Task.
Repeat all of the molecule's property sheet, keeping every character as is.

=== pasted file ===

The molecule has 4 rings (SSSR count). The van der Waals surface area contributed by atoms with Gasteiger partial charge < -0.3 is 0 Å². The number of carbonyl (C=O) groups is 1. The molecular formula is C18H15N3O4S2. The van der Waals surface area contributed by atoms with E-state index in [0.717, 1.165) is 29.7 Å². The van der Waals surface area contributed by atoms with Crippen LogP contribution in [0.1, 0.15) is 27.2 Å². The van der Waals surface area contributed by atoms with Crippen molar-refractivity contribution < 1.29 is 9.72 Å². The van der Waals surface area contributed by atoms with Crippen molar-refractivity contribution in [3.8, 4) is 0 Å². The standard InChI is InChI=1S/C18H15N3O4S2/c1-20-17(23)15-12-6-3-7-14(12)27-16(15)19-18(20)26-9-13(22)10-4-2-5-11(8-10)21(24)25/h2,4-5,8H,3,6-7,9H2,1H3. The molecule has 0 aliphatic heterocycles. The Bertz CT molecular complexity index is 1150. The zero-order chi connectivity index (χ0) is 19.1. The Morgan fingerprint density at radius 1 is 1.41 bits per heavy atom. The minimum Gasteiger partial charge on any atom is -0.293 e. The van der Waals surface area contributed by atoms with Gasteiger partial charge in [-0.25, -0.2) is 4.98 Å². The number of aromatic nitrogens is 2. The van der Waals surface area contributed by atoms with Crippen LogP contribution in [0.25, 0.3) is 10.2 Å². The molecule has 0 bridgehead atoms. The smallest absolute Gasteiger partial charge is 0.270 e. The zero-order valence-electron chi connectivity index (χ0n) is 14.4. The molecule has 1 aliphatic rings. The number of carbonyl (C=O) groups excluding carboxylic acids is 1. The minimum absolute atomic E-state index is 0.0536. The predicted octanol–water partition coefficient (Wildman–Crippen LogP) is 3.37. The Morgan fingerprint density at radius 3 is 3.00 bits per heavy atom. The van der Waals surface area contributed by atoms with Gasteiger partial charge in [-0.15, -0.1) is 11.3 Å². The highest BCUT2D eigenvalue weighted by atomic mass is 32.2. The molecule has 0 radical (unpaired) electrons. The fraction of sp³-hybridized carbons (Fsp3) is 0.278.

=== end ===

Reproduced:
The molecule has 4 rings (SSSR count). The van der Waals surface area contributed by atoms with Gasteiger partial charge < -0.3 is 0 Å². The number of carbonyl (C=O) groups is 1. The molecular formula is C18H15N3O4S2. The van der Waals surface area contributed by atoms with E-state index in [0.717, 1.165) is 29.7 Å². The van der Waals surface area contributed by atoms with Crippen LogP contribution in [0.1, 0.15) is 27.2 Å². The van der Waals surface area contributed by atoms with Crippen molar-refractivity contribution < 1.29 is 9.72 Å². The van der Waals surface area contributed by atoms with Crippen molar-refractivity contribution in [3.8, 4) is 0 Å². The standard InChI is InChI=1S/C18H15N3O4S2/c1-20-17(23)15-12-6-3-7-14(12)27-16(15)19-18(20)26-9-13(22)10-4-2-5-11(8-10)21(24)25/h2,4-5,8H,3,6-7,9H2,1H3. The molecule has 0 aliphatic heterocycles. The Bertz CT molecular complexity index is 1150. The zero-order chi connectivity index (χ0) is 19.1. The Morgan fingerprint density at radius 1 is 1.41 bits per heavy atom. The minimum Gasteiger partial charge on any atom is -0.293 e. The van der Waals surface area contributed by atoms with Gasteiger partial charge in [-0.25, -0.2) is 4.98 Å². The number of aromatic nitrogens is 2. The van der Waals surface area contributed by atoms with Crippen LogP contribution in [0.25, 0.3) is 10.2 Å². The molecule has 0 bridgehead atoms. The smallest absolute Gasteiger partial charge is 0.270 e. The zero-order valence-electron chi connectivity index (χ0n) is 14.4. The molecule has 1 aliphatic rings. The number of carbonyl (C=O) groups excluding carboxylic acids is 1. The minimum absolute atomic E-state index is 0.0536. The predicted octanol–water partition coefficient (Wildman–Crippen LogP) is 3.37. The Morgan fingerprint density at radius 3 is 3.00 bits per heavy atom. The van der Waals surface area contributed by atoms with Gasteiger partial charge in [-0.15, -0.1) is 11.3 Å². The highest BCUT2D eigenvalue weighted by atomic mass is 32.2. The molecule has 0 radical (unpaired) electrons. The fraction of sp³-hybridized carbons (Fsp3) is 0.278.